The Fire Door Inspections Scheme (FDIS) has found that a large number of fire doors inspected were not “fit for purpose”.
This is worrying as Fire Doors are a key element of passive fire protection and are particularly important for buildings used as sleeping accommodation, such as residential blocks.
Fire Doors are a key component in effective compartmentation and therefore must meet required standards; for instance, they must be fitted with intumescent strips and cold smoke seals, should fit the frame and be self-closing.
What does the law say?
The Regulatory Reform (Fire Safety) Order 2005 is the primary legislation concerning fire safety in England and Wales. The Fire Safety Order places an obligation on the Responsible Person to ensure that fire doors are ‘subject to a suitable system of maintenance and are maintained in an efficient state, in efficient working order and in good repair’. For example, this means ensuring that they should be at least FD30; providing a minimum of 30 minutes protection.
A secondary piece of legislation, The Fire Safety Bill, is currently progressing through Parliament and once introduced it may potentially give Managing Agents the power to inspect leaseholders’ entrance doors rather than making assumptions on their condition. This will of course require good communication between leaseholder’s and Managing Agents; which is where your resident’s engagement strategy will take effect.
Where is a Fire-Rated Door required?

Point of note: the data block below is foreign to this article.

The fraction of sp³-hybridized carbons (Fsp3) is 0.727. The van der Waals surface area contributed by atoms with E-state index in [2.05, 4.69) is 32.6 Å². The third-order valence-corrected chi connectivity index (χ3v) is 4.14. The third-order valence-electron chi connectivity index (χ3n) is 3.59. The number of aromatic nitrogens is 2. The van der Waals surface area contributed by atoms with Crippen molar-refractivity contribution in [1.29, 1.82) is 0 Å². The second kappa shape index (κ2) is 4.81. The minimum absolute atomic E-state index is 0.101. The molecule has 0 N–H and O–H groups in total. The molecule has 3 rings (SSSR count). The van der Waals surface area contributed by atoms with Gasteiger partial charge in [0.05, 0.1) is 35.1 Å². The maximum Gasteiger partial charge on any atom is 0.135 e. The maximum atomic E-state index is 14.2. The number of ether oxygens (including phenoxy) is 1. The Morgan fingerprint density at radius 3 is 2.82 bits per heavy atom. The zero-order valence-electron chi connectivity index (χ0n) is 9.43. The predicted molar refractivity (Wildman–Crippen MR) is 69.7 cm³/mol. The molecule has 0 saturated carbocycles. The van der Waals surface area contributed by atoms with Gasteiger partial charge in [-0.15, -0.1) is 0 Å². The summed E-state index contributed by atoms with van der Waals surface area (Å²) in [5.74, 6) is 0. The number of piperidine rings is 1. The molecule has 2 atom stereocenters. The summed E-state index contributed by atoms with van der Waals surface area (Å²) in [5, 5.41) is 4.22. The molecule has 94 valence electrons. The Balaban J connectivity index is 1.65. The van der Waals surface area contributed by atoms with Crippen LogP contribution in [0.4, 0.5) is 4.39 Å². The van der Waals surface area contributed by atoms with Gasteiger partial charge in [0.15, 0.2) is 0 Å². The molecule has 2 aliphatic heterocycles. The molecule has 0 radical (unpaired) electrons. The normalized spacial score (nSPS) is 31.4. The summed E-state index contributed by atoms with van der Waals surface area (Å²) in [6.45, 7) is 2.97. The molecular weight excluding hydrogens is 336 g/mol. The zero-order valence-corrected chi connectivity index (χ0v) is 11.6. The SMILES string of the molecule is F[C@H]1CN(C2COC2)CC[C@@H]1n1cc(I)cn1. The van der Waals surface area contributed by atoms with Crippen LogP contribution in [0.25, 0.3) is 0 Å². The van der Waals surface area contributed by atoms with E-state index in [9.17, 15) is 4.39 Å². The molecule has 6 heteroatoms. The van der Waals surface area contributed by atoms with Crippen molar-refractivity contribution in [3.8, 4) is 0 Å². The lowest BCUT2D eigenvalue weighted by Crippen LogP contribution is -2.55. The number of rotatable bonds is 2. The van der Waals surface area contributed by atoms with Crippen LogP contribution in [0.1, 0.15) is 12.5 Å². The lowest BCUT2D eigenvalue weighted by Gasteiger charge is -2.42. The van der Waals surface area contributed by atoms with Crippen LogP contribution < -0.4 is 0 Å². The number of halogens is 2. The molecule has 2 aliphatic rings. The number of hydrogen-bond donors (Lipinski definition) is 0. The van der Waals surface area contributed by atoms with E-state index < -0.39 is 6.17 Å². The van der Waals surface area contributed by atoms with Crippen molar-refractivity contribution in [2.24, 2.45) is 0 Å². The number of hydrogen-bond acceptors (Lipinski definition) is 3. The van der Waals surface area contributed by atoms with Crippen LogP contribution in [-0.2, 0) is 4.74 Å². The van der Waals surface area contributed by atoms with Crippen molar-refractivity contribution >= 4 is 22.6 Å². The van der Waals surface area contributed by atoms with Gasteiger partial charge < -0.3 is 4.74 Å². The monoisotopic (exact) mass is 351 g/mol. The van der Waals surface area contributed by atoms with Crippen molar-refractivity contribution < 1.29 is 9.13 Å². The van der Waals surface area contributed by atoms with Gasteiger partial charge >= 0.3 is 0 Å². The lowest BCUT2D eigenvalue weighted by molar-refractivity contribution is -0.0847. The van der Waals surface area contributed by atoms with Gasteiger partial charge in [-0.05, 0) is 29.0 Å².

In a block of flats, front entrance doors and any other doors leading onto the communal areas are required to be fire doors. This is because fire doors are crucial for the compartmentation of a building and each flat should be a self-contained, fire-resisting compartment.
In residential blocks, most fires occur within the flats. Therefore, flat entrance doors are required to be fire doors in order to hold back fire and smoke for at least 30 minutes to stop it from spreading into the common parts. Furthermore, any door leading onto the communal areas, such as at the top of stairs, should be a fire door in order to protect the communal areas and the escape routes.
Who is responsible for Fire Door Inspections in Residential Blocks?
Ultimately, it is the responsibility of the responsible persons (be it the Freeholder/Landlord or Managing Agent) to ensure that tenants front doors in communal areas meet compliance and are regularly inspected.
Once the Fire Safety Bill comes into action, Freeholders, RMC’s and Managing Agents will have a clearer legal obligation to ensure that the residents’ entrance doors are suitable and sufficient in preventing the spread of smoke and flames. In fact, they will need to ensure that all Leaseholders’ fire doors leading onto escape routes are, and remain, sufficiently Fire Rated.
Why are Fire Door Inspections So Important?
Like most things, fire doors need to be inspected regularly to ensure they are still functioning effectively and that no changes have been made. This is something that can only be achieved through regular Fire Door Inspections that should be undertaken by a qualified and competent person or organisation.
You can find out more about the required standards for fire doors here.